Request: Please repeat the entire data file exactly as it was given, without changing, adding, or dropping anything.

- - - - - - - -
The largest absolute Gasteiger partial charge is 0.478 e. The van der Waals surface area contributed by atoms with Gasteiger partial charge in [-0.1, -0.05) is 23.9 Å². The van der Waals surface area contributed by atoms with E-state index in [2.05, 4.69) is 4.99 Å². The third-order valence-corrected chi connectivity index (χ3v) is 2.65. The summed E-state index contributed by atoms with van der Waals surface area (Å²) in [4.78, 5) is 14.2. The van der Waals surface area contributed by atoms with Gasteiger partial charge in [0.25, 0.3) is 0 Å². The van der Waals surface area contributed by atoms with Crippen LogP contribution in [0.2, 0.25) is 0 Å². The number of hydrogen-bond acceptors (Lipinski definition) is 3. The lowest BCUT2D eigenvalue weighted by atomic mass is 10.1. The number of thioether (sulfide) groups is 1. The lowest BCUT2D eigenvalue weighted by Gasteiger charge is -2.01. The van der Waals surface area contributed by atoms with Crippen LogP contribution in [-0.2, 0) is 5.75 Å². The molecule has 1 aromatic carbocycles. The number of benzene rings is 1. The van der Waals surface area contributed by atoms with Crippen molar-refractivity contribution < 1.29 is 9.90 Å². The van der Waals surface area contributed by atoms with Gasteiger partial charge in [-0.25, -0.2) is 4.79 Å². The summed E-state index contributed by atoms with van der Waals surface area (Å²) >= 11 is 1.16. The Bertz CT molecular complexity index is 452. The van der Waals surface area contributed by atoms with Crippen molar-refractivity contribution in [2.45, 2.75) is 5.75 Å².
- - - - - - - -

The largest absolute Gasteiger partial charge is 0.478 e. The van der Waals surface area contributed by atoms with Gasteiger partial charge in [-0.1, -0.05) is 23.9 Å². The van der Waals surface area contributed by atoms with E-state index in [2.05, 4.69) is 4.99 Å². The third-order valence-corrected chi connectivity index (χ3v) is 2.65. The summed E-state index contributed by atoms with van der Waals surface area (Å²) in [4.78, 5) is 14.2. The van der Waals surface area contributed by atoms with Gasteiger partial charge in [0.25, 0.3) is 0 Å². The van der Waals surface area contributed by atoms with Crippen LogP contribution in [0.2, 0.25) is 0 Å². The number of hydrogen-bond acceptors (Lipinski definition) is 3. The lowest BCUT2D eigenvalue weighted by atomic mass is 10.1. The number of thioether (sulfide) groups is 1. The lowest BCUT2D eigenvalue weighted by Gasteiger charge is -2.01. The van der Waals surface area contributed by atoms with Crippen LogP contribution in [-0.2, 0) is 5.75 Å². The molecule has 1 aromatic carbocycles. The number of benzene rings is 1. The van der Waals surface area contributed by atoms with Crippen molar-refractivity contribution < 1.29 is 9.90 Å². The van der Waals surface area contributed by atoms with Gasteiger partial charge in [-0.25, -0.2) is 4.79 Å². The summed E-state index contributed by atoms with van der Waals surface area (Å²) >= 11 is 1.16. The Bertz CT molecular complexity index is 452. The van der Waals surface area contributed by atoms with Crippen molar-refractivity contribution in [2.45, 2.75) is 5.75 Å².